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In the companion to the Silver Plaque-winning Starz/Encore documentary series, this book offers interviews with 13 top filmmakers. Contains each director's filmography, complete listings of major awards, and cast credits for all films discussed.
Customer ReviewsMost Helpful
By James M. Patton on 07-19-17
Took 1 star off due to directors discussed.
What did you love best about The Directors: Take Two?
I love Emery's books and their approach of letting directors go through their filmography one by one and share stories, etc. My only drawback on this one was some of the directors were not of interest. Nothing against Emery, but some directors are not my favorites.
Who was your favorite character and why?
Rob Reiner. He did a great job of conveying his career.
Which character – as performed by Melissa Reizian Frank and Torry Clark – was your favorite?
Did you have an extreme reaction to this book? Did it make you laugh or cry?
Not an emotional book but I love Emery's approach enough that I'd recommend these books heartily.
Any additional comments?
Only reason this isn't a 5/5 is some of the directors are not of interest.
By Steve on 03-04-15
If you can get by the narrator...
Would you recommend this book to a friend? Why or why not?
Not as deep as it should be given the subject matter and intended audience
What was the most interesting aspect of this story? The least interesting?
Most: The rare behind the scenes info (rare not because it's new information, rare, because there is little of it here)Least: the endless, monotonous credit lists for each movie discussed - even when the movie is not discussed at all!
Would you be willing to try another one of Melissa Reizian Frank and Torry Clark ’s performances?
Melissa's yes, Torry's probably not - at least on this subject matter.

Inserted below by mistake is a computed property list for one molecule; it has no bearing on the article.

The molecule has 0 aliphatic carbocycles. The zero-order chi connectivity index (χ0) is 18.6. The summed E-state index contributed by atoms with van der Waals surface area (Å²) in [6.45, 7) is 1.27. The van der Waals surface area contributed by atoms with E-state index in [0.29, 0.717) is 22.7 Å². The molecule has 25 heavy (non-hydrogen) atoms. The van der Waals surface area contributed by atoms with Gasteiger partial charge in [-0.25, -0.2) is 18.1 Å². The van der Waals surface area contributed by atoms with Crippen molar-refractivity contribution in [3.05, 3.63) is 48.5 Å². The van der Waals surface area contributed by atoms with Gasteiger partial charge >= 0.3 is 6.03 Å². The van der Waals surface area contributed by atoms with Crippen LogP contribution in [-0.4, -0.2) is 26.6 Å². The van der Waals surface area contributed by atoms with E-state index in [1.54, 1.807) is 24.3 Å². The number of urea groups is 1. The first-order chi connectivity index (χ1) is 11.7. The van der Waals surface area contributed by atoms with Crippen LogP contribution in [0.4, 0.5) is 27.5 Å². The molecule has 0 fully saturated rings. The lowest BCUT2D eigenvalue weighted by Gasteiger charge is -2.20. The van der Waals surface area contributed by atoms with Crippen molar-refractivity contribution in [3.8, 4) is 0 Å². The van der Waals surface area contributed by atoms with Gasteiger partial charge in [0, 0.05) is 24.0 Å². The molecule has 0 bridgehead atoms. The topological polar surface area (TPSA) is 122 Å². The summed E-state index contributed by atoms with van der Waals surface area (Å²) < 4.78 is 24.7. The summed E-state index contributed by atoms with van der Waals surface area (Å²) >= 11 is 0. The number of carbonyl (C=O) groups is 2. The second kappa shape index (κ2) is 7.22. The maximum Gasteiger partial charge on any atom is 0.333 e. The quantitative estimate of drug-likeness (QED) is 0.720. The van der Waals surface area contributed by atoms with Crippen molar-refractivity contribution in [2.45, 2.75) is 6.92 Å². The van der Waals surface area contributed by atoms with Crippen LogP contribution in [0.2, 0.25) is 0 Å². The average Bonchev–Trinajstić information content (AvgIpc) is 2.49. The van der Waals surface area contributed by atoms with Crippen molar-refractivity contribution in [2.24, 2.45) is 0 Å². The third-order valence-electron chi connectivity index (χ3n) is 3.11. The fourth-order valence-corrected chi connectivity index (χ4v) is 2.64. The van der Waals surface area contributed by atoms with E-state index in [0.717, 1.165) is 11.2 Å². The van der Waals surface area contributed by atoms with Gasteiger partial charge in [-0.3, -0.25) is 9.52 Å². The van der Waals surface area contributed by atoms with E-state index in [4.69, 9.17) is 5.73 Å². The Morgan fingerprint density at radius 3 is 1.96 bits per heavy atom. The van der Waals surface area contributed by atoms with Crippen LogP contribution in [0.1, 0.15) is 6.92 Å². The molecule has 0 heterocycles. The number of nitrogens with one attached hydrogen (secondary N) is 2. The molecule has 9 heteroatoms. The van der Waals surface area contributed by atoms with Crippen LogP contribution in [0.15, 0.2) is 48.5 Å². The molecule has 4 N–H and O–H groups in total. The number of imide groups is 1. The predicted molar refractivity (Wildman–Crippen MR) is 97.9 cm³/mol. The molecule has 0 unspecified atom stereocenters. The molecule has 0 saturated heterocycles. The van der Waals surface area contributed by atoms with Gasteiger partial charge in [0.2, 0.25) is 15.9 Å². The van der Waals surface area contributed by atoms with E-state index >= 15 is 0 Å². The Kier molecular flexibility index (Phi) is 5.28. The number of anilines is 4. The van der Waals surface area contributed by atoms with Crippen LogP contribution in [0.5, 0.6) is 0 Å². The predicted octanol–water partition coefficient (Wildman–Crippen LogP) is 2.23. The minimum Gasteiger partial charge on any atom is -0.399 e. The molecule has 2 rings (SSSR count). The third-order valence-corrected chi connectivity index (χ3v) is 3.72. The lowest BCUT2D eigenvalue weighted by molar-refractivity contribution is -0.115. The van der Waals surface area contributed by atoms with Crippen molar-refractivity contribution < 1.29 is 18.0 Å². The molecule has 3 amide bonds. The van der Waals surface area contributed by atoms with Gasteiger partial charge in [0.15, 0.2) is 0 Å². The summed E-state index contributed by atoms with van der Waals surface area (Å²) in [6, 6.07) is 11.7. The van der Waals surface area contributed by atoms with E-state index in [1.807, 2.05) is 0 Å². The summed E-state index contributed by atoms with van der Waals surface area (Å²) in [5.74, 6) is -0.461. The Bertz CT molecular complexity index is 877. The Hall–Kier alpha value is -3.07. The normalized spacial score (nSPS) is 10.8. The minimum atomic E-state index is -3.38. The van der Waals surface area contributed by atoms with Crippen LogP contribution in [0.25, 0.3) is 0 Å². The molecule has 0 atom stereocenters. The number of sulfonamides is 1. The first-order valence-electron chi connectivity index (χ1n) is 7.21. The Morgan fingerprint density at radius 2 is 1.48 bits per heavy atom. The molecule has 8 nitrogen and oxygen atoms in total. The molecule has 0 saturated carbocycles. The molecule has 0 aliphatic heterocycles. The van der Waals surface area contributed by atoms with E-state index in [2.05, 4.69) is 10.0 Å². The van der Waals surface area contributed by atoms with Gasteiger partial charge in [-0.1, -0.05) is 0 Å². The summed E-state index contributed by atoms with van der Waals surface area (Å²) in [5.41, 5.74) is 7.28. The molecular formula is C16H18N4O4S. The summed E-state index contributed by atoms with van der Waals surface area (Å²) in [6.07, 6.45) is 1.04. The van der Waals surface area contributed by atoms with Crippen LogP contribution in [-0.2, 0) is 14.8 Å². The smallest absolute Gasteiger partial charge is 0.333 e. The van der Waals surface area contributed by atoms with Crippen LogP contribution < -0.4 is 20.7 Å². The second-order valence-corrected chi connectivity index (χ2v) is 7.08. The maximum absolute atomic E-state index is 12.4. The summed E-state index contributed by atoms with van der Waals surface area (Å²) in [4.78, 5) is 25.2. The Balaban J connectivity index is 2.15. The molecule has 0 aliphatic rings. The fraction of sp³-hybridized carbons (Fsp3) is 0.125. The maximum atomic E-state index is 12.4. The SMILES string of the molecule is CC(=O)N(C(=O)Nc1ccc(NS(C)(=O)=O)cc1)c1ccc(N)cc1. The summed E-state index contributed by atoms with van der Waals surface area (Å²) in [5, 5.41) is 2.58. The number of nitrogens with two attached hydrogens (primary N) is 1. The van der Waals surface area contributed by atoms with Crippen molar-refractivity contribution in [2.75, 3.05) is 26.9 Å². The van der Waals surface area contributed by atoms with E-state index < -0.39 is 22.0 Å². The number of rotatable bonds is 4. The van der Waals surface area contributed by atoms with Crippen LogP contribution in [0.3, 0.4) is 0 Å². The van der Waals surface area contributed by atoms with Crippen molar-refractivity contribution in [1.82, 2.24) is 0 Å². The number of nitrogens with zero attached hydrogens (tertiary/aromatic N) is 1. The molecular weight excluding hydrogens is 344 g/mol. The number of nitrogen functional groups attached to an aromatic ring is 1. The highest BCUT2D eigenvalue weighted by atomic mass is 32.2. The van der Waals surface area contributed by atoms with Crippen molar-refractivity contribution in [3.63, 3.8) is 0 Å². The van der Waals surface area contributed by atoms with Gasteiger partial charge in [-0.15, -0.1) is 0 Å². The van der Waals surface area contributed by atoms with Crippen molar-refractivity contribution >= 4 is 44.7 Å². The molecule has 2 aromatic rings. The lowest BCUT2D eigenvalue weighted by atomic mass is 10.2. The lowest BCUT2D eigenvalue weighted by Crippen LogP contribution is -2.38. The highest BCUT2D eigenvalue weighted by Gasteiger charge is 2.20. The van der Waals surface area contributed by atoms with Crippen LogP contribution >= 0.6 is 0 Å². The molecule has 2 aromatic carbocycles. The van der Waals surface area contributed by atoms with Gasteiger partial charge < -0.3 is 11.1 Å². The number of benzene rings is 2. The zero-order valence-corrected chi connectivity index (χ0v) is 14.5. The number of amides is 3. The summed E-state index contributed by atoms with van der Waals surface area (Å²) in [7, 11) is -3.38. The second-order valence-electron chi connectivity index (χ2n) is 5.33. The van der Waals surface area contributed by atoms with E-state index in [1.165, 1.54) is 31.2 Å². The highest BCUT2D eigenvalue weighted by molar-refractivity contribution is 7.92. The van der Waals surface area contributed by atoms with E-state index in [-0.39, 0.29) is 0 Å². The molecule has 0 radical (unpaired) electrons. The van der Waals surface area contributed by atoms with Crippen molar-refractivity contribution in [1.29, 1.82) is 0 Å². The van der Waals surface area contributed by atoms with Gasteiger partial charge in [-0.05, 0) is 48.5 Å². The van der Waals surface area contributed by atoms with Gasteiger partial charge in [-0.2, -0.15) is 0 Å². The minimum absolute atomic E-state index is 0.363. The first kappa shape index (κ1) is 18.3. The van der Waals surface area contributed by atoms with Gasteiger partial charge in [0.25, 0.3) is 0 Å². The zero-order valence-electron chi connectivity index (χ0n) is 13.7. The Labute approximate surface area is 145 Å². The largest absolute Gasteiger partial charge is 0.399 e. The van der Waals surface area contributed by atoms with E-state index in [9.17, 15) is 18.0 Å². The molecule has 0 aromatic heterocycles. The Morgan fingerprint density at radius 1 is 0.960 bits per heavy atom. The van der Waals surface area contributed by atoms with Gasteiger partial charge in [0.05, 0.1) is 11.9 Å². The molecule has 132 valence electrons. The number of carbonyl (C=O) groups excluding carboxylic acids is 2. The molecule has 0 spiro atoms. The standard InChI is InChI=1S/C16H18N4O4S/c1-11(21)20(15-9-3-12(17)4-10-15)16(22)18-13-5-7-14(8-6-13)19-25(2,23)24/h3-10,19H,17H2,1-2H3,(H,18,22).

Could you see The Directors: Take Two being made into a movie or a TV series? Who should the stars be?
I just love out of context unvetted questions like this.
Any additional comments?
It's a shame that they couldn't find someone familiar with Hollywood to narrate. The cringingly bad pronunciation of what are now household names makes the narrator a poor choice at best, and a major faux pas for the producer who let these pass (or, in keeping with the style of narration, should I say "fox paw"). It can lead to confusion. If read in print: "Lawrence Oliver" would certainly be corrected by the brain, given the subject matter (to Olivier of course - a name pseudonymous with acting), but when you can't see the text, the audio makes you wonder who was this famous actor, with the same last name as the first of a famous Dickens character. "Gee, I don't remember anyone named Mr. Oliver in that film". While this is the most egregious of them all, it's only one of many howlers; only once you get pulled out of the narration do you realize who they are truly talking about. It might make a good party game. Remember to stretch those eye muscles before listening - you will be rolling them in no time.While there is certainly good information here, it is neither as deep or broad as other books that have had one-on-one conversations with Directors (Bogdanovich's series for instance). While the cast list is a nice review of who was in each movie, when that list (that often contains names of the third water-boy to the left) is longer than the comments on the film itself, one has to wonder what other part of life one is missing while listening.And while not a criticism, be forewarned, it's not exactly current. If you haven't checked the publication date, you will be wondering where the latest films (say from the past two decades) are from these directors.A pleasant distraction to be sure, but serious movie buffs will probably not rave about the info, but, I assure you, they will rave over the narration - rave and rant!(The Sean Connery impression though is a hoot - but conspicuously singular - what, no Pacino impressions?)Certainly check out the others in the series - this narrator did not do the first in the series. That narrator was terrific! What a difference it makes